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Home arrow Archives   The American Surveyor     

Rendezvous 2012—Toward the Western Horizon Print E-mail
Written by C. Barton Crattie, LS, CFM   
Saturday, 17 November 2012

A 5.141Mb PDF of this article as it appeared in the magazine—complete with images—is available by clicking HERE

Americans
We've always been an innovative bunch. The Surveyors Historical Society (SHS) met in mid-September in Council Bluffs, Iowa to discuss and study the exciting and unique ways we, as a country, pursued the western horizon. The Lewis and Clark expedition told Americans the wonders of what lay ahead. Huge expanses of land lay ahead. To put that land in the citizen's hands required a certain, yet unknown order. What resulted was the General Land Office. Also, not known for exactly being complacent, we built a steel road over this same land from one ocean to another. Crucial to this ever westward obsession was the surveyor.

Welcome Weary Travelers. On a beautiful fall afternoon in lodgings situated right on the banks of the Missouri River, many long held friendships were rekindled and many new ones were begun because of the participation of the Society of Land Surveyors of Iowa and the Professional Surveyors Association of Nebraska. While socializing commenced, (thanks given to the great hospitality of the Iowa group) SHS held an amazingly productive general membership meeting as well as a meeting of the Board of Directors. Three days of study, fellowship and new sights and sounds were about to begin.

Lewis and Clark
Boarding a bunch of bouncing buses (forgive me), at 7:00 am, we all headed for Fort Atkinson, Nebraska, a few miles north of Omaha. Actually, we were leaving Council Bluffs, Iowa and going to the real council bluffs. Lewis and Clark spoke of it as being the site of their first real encounter or council with Indians. In his journal, Clark suggested a fort be built on the bluffs.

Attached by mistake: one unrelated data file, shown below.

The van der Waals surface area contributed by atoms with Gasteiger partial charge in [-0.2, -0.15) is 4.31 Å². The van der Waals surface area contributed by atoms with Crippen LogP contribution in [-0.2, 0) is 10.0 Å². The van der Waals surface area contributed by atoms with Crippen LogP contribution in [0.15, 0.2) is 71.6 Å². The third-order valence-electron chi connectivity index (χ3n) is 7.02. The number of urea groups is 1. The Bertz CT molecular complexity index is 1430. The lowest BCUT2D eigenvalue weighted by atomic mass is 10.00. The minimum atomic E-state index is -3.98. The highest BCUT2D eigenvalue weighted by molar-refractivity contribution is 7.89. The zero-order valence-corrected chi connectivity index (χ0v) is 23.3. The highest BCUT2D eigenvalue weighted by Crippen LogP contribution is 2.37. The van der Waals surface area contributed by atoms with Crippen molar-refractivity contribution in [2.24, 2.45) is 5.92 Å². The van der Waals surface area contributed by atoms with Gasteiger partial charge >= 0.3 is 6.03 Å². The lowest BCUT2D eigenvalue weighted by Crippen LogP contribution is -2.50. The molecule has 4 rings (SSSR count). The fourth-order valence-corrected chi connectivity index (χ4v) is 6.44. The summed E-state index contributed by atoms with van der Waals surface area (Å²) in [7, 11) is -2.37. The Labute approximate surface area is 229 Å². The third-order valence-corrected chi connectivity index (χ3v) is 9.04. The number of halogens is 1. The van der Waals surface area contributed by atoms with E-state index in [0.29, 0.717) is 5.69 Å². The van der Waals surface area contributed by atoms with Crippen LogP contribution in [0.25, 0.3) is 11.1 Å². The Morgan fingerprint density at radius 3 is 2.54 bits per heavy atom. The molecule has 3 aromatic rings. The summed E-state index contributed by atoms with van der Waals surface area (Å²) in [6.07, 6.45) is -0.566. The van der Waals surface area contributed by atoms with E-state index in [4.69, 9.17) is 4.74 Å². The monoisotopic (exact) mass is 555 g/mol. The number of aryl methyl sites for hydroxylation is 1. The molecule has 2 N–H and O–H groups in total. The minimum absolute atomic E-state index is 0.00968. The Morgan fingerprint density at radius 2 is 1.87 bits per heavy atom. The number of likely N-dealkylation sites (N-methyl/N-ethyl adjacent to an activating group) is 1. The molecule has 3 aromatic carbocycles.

Fort Atkinson is on a bluff high above a plane that was once the channel of the ever changing Missouri River. The fort, uncannily bearing semblances to the main quad at the University of Virginia was designed by Andrew Talcott, Engr. Considering his long friendship with fellow engineer Robert E. Lee and time spent in Virginia, its no wonder. Talcott himself (Jim Pickette) was there to greet the visitors to his fort. At the fort meeting room, Rendezvous 2012 organizer and SHS Chairman, Richard Leu formally welcomed everyone and officially kicked off the conference by introducing the first speaker.

Over nearly a 20 year period, "Montana Bill" Weikel has researched the equipment and methods used by Lewis and Clark. President Jefferson charged Meriwether Lewis with specific mapping duties. Utilizing actual tools of the period (or reproductions), Weikel demonstrated how Lewis provided the information requested by the President. How does one measure nearly 3000 miles of real estate using late 18th and early 19th century equipment? Not precisely, but pretty darn well according to Weikel.

Weikel returned to solve the mystery of just where the Nebraska council bluffs actually are. Over the years, there's been some controversy about the true location of the first council with the western tribe. Comparing Clark's maps, emphasis being on major geologic features with modern mapping, Weikel presented a sound and convincing argument that Fort Atkinson lies within a mile either way of the no longer known exact location of the meeting or council place.